April 7, 2015
Fox News Latino, 4/4/2015
Mexico’s Federal Police on Friday arrested the suspected leader of a criminal gang linked to dozens of abductions and an extortion racket in the southwestern Tierra Caliente region.
The 24-year-old Nicolás Trujillo, a purported regional head of the Los Caballeros Templarios (Knights Templar) cartel, is suspected of overseeing kidnapping operations that resulted in more than 100 people being held in makeshift camps, that institution said in a statement.
January 27, 2015
By Renee Lewis, 1/26/2015
The Associated Press October 22, 2014
Marking four months since 43 students went missing in Mexico’s Guerrero state, supporters demanded the students’ return during mass demonstrations in Mexico and abroad.
Thousands of protesters attended marches across Mexico on Monday, according to local media, with many blaming the state for the students’ disappearance. In Mexico City, protesters converged from four directions for a rally on Zocalo Square.
As the protesters marched, they chanted, “Careful with Guerrero, a guerrilla state” and held banners that read, “They took them alive, we want them back alive!”
January 27, 2015
Yahoo News, 1/26/2015
MEXICO CITY (AP) — A Frenchwoman who became a cause celebre in her country after she was jailed for kidnapping in Mexico is suing a former Mexican president, other ex-officials and a major TV network, her lawyer said Monday.
Jose Patino Hurtado, Florence Cassez’s attorney in Mexico, told Noticias MVS radio that the civil suit filed on Friday seeks $36 million for suffering and “moral damage.”
The lawsuit seeks “above all to vindicate Florence Cassez, which is the most important thing,” Patino said in an interview with Noticias MVS host Carmen Aristegui.
January 22, 2015
1/21/15 The Washington Post
Investigations of abductions in Mexico declined 18 percent last year, Mexico’s national chief of anti-kidnapping efforts said Wednesday in crediting better state and federal coordination. The number of kidnapping investigations in 2014 was 1,394, down from 1,698 in 2013, Renato Sales said at a news conference. But under reporting remains a persistent problem. Mexico’s national statistics institute estimates more than 90 percent of kidnapping cases are never reported.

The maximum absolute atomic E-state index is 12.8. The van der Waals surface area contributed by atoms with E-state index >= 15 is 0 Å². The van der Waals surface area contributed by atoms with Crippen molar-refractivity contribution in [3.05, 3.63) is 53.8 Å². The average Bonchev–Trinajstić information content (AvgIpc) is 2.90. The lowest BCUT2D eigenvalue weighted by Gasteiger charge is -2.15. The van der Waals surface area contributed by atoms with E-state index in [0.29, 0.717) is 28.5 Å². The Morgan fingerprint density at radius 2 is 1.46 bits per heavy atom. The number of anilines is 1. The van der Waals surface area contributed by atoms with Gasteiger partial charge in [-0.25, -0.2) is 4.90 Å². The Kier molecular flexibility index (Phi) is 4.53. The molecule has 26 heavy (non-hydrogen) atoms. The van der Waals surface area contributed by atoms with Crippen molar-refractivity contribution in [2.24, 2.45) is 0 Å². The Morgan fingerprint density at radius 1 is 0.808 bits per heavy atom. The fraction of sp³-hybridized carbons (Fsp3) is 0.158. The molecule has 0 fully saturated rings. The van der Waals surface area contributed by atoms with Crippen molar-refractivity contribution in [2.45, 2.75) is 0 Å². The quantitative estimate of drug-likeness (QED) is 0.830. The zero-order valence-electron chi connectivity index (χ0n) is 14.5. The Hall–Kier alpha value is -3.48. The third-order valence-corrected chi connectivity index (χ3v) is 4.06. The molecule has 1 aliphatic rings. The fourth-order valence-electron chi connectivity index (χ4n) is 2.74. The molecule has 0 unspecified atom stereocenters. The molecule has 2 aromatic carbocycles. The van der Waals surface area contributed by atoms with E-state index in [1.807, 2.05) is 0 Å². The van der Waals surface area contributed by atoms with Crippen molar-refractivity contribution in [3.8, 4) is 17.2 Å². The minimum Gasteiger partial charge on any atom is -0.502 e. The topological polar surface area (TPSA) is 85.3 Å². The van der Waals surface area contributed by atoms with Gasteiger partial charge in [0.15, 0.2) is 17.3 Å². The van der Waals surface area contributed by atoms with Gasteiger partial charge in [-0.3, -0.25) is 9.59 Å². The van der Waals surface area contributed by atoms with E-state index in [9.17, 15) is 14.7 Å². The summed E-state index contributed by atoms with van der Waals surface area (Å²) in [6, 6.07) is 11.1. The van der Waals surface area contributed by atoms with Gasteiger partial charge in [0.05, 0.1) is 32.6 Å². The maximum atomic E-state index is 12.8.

October 16, 2014
Tens of thousands of Central American migrants are being kidnapped, abused and extorted by Mexican gangs just yards from the United States in a growing racket that may be worth up to $250 million a year. Arriving in ragtag border towns like Reynosa, Mexico’s migrant kidnapping capital where police in armored vehicles patrol the streets and daytime shootouts are commonplace, migrants are picked off buses by gangs who federal authorities say are in cahoots with local officials. They are then held captive in small houses packed with dozens of fellow migrants, where they are ransomed for up to $5,000 a head. Women who cannot pay face rape, while men risk beatings and conscription into gang ranks, police say.
September 24, 2014
09/23/14 The Washington Post
Two charred bodies were discovered Tuesday inside a burned-out vehicle in which a congressman and his driver were kidnapped at gunpoint the previous day, Mexican authorities said. Zacatecas state prosecutor Arturo Nahle said that although the vehicle was completely burned, the license plates left “no doubt” that it was the congressman’s SUV. He said DNA testing was being done on the remains to determine whether they belonged to Gabriel Gomez Michel, a member of the ruling Institutional Revolutionary Party, or PRI, and his driver.
August 20, 2014
08/19/14 Fox News Latino
At least seven people have been kidnapped in Valle de Bravo, a popular tourist town in central Mexico, with three of the victims already released, state officials said Tuesday.
Three kidnappings have been reported in recent days, Mexico state Government Secretary Jose Manzur said.